At the ACC Analytics page, we’re big fans of comedian Stephen Colbert. Back when Colbert had his late night show The Colbert Report on Comedy Central, he used to run a reoccurring segment called “Better Know a District.” In these pieces, Colbert would give his audience the background of a different US Congressional district. They were brilliant.
So far, we’ve covered Wake Forest center Olivier Sarr, NC State wing Devon Daniels, Clemson defender Aamir Simms, Pitt combo forward Shamiel Stevenson, Florida State big fella Mfiondu Kabengele, Wake’s breakout candidate Chaundee Brown and Louisville’s Jordan Nwora.
Today, we’ll hit Steffon Mitchell, a rebounding menace of Boston College.
Do what’s asked
You don’t need to be a basketball scholar to figure out the hierarchy of Boston College’s offense the last two seasons. That ship has been powered by one of the better backcourts in college basketball: recent lottery pick Jerome Robinson and point guard Ky Bowman.
In 2017-18, both Robinson (36 minutes) and Bowman (38.2 minutes) posted usage rates above 25 percent, according to KenPom. Those two guys alone accounted for 1,366 of Boston College’s 2,831 possessions (48.3 percent), per Synergy Sports.
There’s nothing wrong with that; good offensive players should control the attack. However, its success is also contingent upon the other players accepting their roles. As a freshman, Steffon Mitchell was more than happy to embrace his position: play hard, screen and rebound like crazy.
Mitchell was one of only four ACC players to play at least 1,000 minutes, and post an offensive rebound rate above 10 percent — joining Marvin Bagley, Luke Maye and Paschal Chukwu. For the season, Mitchell averaged 14.2 rebounds per 100 possessions (2.9 offensive rebounds per game).
According to KenPom, Mitchell rank inside the top 200 nationally in offensive rebound rate. With more possessions, he has the potential to average a double-double.
Most of the time, Mitchell’s work on the offensive glass was used to reset the possession — get the ball back in the hands of either Bowman or Robinson. On some occasions, though, the 6-foot-8 forward, who plays with physicality, used those boards to generate his own offense.
According to Synergy, Mitchell shot 66.7 percent (18-of-27 FGA) on put-back attempts after an offense rebound: 1.2 points per possession.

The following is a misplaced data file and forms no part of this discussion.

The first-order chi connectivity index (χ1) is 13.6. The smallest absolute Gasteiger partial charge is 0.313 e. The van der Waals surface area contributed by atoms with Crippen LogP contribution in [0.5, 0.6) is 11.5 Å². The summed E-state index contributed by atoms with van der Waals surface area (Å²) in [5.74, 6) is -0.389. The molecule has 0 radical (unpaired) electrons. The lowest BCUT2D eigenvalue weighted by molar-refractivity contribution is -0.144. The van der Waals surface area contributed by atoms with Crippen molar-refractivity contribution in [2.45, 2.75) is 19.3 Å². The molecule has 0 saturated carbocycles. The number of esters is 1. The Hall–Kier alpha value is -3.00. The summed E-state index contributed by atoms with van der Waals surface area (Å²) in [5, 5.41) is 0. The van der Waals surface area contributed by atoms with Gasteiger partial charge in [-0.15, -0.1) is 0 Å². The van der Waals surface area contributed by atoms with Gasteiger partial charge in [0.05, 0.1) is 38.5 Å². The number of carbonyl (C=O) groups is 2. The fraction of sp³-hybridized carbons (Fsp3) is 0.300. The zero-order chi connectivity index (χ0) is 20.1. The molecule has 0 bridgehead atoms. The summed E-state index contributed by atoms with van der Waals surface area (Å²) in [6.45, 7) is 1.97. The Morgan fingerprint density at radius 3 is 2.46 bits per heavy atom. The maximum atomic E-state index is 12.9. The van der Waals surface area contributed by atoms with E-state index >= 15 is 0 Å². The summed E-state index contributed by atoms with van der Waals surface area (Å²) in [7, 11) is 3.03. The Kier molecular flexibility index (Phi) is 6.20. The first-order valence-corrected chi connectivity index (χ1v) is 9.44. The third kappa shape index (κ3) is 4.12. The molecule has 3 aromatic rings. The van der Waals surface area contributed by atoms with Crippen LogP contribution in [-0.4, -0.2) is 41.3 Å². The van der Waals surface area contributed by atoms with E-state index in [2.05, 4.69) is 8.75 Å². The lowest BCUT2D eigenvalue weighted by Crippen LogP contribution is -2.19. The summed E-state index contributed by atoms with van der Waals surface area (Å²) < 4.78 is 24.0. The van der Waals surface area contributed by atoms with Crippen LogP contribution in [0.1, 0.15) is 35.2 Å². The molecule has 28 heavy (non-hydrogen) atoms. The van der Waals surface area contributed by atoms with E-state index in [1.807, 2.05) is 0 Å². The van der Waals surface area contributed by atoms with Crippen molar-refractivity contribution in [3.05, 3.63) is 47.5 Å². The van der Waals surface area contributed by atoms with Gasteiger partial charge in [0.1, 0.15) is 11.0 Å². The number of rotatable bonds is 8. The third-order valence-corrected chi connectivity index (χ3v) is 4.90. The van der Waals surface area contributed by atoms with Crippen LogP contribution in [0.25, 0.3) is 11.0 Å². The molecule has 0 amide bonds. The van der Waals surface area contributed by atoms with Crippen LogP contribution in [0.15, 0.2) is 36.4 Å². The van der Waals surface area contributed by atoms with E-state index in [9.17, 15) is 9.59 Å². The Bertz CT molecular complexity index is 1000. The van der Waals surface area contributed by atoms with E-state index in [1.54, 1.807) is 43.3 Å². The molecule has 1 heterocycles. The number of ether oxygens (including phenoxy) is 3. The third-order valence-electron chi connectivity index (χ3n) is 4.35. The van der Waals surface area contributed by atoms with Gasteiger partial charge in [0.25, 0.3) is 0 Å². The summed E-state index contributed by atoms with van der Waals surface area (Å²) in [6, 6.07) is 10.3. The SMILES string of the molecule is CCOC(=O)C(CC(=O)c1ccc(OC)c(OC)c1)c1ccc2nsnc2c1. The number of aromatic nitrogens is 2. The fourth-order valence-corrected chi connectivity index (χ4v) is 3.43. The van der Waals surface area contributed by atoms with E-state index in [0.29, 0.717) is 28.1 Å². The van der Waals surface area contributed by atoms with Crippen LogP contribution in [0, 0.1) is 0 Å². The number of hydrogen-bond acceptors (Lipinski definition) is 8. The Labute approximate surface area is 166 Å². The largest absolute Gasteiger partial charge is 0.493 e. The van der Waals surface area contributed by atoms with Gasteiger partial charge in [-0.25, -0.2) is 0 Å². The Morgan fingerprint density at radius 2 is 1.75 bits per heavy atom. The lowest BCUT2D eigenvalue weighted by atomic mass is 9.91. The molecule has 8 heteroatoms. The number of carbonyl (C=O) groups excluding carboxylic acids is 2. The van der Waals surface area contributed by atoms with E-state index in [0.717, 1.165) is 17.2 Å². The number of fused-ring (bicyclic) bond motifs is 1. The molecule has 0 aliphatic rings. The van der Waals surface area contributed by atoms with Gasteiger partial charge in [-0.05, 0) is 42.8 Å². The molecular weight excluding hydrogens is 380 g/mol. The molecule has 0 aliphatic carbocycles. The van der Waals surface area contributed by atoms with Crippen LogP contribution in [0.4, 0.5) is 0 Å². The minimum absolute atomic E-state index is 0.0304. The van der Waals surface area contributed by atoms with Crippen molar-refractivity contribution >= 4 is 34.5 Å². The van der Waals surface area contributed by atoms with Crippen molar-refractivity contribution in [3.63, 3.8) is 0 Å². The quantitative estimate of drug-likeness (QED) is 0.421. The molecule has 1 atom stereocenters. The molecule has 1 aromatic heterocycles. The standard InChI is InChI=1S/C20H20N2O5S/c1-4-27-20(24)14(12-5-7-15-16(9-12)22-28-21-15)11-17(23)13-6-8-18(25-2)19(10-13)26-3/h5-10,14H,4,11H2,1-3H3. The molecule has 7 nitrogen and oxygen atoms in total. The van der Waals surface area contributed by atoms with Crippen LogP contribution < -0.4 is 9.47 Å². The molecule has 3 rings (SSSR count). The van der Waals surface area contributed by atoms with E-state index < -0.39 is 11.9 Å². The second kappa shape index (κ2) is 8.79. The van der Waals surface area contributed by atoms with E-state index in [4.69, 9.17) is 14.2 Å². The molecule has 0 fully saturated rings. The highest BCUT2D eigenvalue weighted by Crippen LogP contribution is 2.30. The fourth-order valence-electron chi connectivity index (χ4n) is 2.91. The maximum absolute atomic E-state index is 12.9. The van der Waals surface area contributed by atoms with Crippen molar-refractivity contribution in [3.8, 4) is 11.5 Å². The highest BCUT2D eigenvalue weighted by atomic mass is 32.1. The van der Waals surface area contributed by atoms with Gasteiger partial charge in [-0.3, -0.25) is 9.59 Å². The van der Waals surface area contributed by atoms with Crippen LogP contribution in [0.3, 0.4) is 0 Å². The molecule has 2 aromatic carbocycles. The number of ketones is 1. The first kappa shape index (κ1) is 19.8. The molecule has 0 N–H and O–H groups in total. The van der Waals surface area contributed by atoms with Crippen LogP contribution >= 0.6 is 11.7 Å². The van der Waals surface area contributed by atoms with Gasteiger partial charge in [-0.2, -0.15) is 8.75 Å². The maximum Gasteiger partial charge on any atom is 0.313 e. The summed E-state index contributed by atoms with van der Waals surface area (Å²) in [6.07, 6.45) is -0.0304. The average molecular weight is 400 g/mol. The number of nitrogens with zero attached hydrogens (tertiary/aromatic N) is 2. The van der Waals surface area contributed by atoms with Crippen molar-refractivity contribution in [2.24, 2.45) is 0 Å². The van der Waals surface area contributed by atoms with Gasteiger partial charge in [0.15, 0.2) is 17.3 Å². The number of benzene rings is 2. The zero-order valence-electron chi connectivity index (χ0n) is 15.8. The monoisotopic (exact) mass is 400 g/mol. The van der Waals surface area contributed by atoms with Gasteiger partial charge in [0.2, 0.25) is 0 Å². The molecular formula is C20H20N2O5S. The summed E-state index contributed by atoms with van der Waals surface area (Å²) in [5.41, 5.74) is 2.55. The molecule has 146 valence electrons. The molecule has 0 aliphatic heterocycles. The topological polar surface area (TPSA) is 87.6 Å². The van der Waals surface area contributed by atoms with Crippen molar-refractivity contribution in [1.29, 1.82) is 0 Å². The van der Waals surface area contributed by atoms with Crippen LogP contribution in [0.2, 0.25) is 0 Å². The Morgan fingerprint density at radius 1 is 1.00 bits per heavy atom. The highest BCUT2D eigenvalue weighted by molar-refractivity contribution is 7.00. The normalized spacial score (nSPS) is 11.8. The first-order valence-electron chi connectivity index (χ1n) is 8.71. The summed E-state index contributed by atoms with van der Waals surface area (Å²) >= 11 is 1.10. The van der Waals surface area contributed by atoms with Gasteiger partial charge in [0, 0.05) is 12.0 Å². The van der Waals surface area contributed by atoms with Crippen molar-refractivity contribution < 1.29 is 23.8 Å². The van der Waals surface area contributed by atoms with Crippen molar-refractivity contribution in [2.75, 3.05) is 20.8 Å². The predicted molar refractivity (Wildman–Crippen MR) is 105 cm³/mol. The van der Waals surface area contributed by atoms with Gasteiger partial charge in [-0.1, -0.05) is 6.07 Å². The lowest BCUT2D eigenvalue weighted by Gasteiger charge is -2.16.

Steffon Mitchell’s role in the offense was limited in 2017-18; he posted a usage rate of just 11.3 percent, per Sports Reference, which is tiny. That’s almost certain to jump this season with Robinson now a Los Angeles Clipper.
There was one four-game stretch in the middle of last season, though, when Mitchell posted double-digit points in each game, including wins over Wake Forest and Florida State (12.8 points, 57.9 2P%). Mitchell got up a career-high 13 field goal attempts in that win against the Demon Deacons.
Over this stretch, Mitchell showed some stretch, too, which seems notable for Boston College: 14 of his 33 field goal attempts (42.4 percent) came from beyond the arc: 5-of-14 (35.7 3P%).
More of this, please
For the season, Mitchell posted an effective shooting rate of just 40.3 percent off the catch, per Synergy. But the fact that he got up 2.4 three-point attempts per game is encouraging. Could this open the door for some pick-and-pop action with Bowman?
Regardless, Mitchell’s bread will get buttered at the basket — primarily on put-backs, but basket cuts should feature in here, too.
In a very limited sample, Mitchell shot 60 percent (6-of-10 FGA) as a roll man in the pick-and-roll. In total, he shot 55.4 percent on non-post-up attempts at the hoop, per Synergy.
This is far from crisp pick-and-roll and help-side defense from Wake Forest (big shock, I know), but this is wonderful pick-and-pop action for Mitchell, who smokes Olivier Sarr on a club-footed closeout.
Defense has been an issue for Boston College basketball for well over a decade now. The last time an Eagles squad finished inside the top 50 of KenPom’s adjusted defensive efficiency rankings was the 2004-05 season.
For BC to make another small jump in 2018-19 (No. 128 last season, up from No. 163 in 2016-17), Mitchell has to star on that end of the floor. As a freshman, Mitchell showed some switch potential, which Boston College could explore more with next season.